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Beat all hollow

having a space or cavity inside; not solid; empty:
a hollow sphere.
having a depression or concavity:
a hollow surface.
sunken, as the cheeks or eyes.
(of sound) not resonant; dull, muffled, or deep:
a hollow voice.
without real or significant worth; meaningless:
a hollow victory.
insincere or false:
hollow compliments.
hungry; having an empty feeling:
I feel absolutely hollow, so let’s eat.
an empty space within anything; a hole, depression, or cavity.
a valley:
They took the sheep to graze in the hollow.
Foundry. a concavity connecting two surfaces otherwise intersecting at an obtuse angle.
to make hollow (often followed by out):
to hollow out a log.
to form by making something hollow (often followed by out):
to hollow a place in the sand; boats hollowed out of logs.
to become hollow.
in a hollow manner:
The politician’s accusations rang hollow.
beat all hollow, to surpass or outdo completely:
His performance beat the others all hollow.
Also, beat hollow.
having a hole, cavity, or space within; not solid
having a sunken area; concave
recessed or deeply set: hollow cheeks
(of sounds) as if resounding in a hollow place
without substance or validity
hungry or empty
insincere; cynical
a hollow leg, hollow legs, the capacity to eat or drink a lot without ill effects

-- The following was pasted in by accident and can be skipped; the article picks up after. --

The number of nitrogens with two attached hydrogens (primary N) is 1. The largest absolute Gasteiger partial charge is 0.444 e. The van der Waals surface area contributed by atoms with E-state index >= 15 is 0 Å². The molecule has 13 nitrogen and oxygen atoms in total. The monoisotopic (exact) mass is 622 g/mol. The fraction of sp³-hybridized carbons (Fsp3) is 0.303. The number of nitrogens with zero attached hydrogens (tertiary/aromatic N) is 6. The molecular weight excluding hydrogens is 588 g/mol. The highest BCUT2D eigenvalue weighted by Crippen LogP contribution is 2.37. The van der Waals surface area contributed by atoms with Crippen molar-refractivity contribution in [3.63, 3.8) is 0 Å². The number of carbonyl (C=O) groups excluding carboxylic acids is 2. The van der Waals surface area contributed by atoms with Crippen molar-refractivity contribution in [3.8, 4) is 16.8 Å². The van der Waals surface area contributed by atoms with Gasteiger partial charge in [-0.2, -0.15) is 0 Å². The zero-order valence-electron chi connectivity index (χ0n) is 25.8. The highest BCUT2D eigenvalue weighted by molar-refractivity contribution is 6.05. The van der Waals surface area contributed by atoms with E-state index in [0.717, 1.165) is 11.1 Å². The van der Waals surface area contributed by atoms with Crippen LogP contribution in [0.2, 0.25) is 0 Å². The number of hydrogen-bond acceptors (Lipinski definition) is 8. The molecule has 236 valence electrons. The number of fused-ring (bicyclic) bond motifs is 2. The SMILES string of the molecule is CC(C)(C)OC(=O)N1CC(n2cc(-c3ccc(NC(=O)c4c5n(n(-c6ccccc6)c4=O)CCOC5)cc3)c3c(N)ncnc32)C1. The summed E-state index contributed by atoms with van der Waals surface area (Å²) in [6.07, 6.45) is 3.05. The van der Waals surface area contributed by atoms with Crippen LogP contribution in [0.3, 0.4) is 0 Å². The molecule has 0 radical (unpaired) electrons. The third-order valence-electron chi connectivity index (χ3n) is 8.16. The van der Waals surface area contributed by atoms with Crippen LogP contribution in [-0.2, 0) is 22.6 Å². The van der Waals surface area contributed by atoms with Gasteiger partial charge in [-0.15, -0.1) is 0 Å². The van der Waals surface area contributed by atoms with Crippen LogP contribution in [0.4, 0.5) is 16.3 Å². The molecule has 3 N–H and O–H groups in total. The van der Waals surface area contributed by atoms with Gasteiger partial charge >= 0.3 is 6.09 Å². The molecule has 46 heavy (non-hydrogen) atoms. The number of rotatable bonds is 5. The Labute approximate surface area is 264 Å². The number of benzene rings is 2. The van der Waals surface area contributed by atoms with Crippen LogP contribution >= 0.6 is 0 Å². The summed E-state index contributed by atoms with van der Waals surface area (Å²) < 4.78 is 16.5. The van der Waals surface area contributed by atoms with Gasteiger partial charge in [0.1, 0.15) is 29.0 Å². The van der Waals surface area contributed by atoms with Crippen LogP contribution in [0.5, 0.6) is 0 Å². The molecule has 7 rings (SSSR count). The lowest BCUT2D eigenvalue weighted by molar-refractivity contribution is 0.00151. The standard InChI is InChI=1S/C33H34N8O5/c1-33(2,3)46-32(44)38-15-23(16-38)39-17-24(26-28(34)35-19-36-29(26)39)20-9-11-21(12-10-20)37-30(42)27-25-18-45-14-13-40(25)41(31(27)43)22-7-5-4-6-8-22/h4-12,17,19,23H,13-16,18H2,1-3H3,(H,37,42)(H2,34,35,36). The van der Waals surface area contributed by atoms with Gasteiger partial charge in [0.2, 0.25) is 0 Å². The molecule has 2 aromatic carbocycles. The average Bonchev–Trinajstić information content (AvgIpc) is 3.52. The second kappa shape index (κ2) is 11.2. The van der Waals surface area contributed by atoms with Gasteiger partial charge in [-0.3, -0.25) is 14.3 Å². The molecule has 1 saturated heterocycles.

(Brit, informal) beat someone hollow, to defeat someone thoroughly and convincingly
a cavity, opening, or space in or within something
a depression or dip in the land
verb often foll by out, usually when tr
to make or become hollow
to form (a hole, cavity, etc) or (of a hole, etc) to be formed

c.1200, from Old English holh (n.) “hollow place, hole,” from Proto-Germanic *hul-, from PIE *kel- “to cover, conceal” (see cell). The figurative sense of “insincere” is attested from 1520s. Related: Hollowly; hollowness. To carry it hollow “take it completely” is first recorded 1660s, of unknown origin or connection.

late 14c., holowen, from hollow (adj.). Related: Hollowed; hollowing.

“lowland, valley, basin,” 1550s, probably a modern formation from hollow (adj.). Old English had holh (n.) “cave, den; internal cavity.”

verb phrase

To defeat easily; surpass completely: His story beats mine all hollow

[mid-1800s+; Beat hollow, ”beat entirely, clobber” is attested fr 1769]

Related Terms

beat all hollow
see: beat the pants off (hollow)


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